My Interview With The Fulbright Commission In Malaysia

Whatever happens to you during your interview will never be as bad as this one.
So, give it your best!!
A few months ago, I encouraged everyone to apply for the Fulbright programs. When applying, keep in mind A LOT of money will be spent on you & they want to know if you'll be a good investment. Be sure to read up on the aims/objectives of the program/organisation you're applying to, figure out where it overlaps with yours & have that reflected in your application. It's not just all about you. It's partly about them/their country too. How can you make them better?

In this blog post, I will share about my interview which was one of my worst interview performances ever. I flew in from Sarawak that morning & came straight from the airport because I wanted to be early. I was there an hour before schedule. I wanted to use that time to make myself look extra presentable & prepare emotionally.


Little did I know that I would be immediately called in because an interview ended early & the next person wasn't there yet. In my head, I imagined that I looked like a wild jungle man because my hair was probably all over the place from my uncomfortable in-flight nap. I wasn't even wearing the tie & suit I had in my bag. Also, I was still holding my pee from the 2 hour taxi ride. Like a lembu, I mindlessly let myself be led into the meeting room.

It was probably -4 Celsius in there. If they wanted to see how I would behave in the cold climate of the US, they succeeded. I was physically shivering & so was my voice. It squeaked like a mouse & wavered like a broken record. I sat on my hands as I spoke which was a bad idea because moving my hands in front of my face helps me to ease fancy English words out of my mouth. There were 4 people in the room. They stood up to meet me with an introduction & handshake. All of them were friendly & relaxed except the director of MACEE who had a really stern look on his face. When he stared at me, it was as if he was tearing away the fabric of my skin & gazing into my soul.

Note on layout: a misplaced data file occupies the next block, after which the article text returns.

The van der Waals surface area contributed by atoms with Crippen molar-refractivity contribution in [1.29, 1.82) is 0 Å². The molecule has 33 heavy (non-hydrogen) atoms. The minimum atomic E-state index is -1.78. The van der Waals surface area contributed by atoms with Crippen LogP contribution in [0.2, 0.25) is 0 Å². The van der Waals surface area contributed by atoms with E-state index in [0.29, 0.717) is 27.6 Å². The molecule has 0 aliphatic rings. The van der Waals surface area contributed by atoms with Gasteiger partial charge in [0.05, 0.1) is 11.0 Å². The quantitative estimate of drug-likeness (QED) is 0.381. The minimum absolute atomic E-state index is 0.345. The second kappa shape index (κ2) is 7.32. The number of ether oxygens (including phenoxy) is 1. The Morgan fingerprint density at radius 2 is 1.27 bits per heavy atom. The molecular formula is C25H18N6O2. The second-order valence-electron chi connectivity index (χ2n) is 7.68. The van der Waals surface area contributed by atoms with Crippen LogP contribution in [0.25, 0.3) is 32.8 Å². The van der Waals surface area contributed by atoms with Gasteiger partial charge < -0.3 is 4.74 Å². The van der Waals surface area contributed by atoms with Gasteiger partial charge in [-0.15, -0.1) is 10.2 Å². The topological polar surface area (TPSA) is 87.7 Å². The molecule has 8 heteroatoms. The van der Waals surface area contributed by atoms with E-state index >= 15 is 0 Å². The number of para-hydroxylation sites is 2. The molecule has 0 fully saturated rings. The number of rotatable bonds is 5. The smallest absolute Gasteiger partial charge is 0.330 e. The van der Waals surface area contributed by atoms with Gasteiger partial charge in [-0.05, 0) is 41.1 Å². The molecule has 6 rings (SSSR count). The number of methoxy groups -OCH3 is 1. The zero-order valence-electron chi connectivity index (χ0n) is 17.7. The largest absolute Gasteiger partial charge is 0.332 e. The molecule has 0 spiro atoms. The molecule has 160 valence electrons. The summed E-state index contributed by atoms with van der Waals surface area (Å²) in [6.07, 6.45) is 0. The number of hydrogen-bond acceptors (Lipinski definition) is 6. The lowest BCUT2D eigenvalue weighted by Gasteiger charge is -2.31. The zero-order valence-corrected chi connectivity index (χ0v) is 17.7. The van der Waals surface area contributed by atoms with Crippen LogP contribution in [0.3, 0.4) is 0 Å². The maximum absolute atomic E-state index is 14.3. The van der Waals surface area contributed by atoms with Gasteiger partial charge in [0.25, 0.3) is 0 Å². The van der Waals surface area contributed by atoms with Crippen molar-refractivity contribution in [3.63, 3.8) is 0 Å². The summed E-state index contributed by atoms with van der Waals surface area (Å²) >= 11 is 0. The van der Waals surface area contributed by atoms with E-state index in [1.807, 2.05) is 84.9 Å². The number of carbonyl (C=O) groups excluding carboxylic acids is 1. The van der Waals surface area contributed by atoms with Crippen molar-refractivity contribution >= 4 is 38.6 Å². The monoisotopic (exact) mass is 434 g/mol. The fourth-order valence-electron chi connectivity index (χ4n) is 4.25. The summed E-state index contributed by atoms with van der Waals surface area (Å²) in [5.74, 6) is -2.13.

He also gave me the hardest & pointiest questions. They didn't ask what was already written in my application. They wanted to see what I was made of. They needed Fulbrighters to truly represent: deeply defend what they want to do & have figured out how they can contribute once they are done.

Here are some of the questions I was asked:
-You already have a degree in TESOL. You don't need another one. (Pedas kan?)
-How is this not a paid vacation for you? (Aircon sejuk. Tapi ini lagi pedas!)
-The US is incorporating technology in the classroom. It can't be done in your rural situation, isn't it? (Pedas tahap dewa!)
-Do you have a university in mind?

Me. At the urinal.

I did my best with all of the questions that they asked me & the interview was over before I knew it. I took less than 30 minutes. After saying goodbye & thank you, I was able to finally use the facilities & I conformed all fears when I found a buffoon looking back at me in the restroom mirror. Honestly, if a frozen buffoon who squeaks & sits on his hands can do it, so can you!! All the best!!!

Feel free to contact me if you have further questions.

Comments

  1. Congrats on the opportunity. I would have made a botch of it if I had been in your place. I don't have the faculty of impromptu and what I say maybe gibberish.

    ReplyDelete
    Replies
    1. Hmm... Perhaps I should do another post about how to answer those questions.

      Delete

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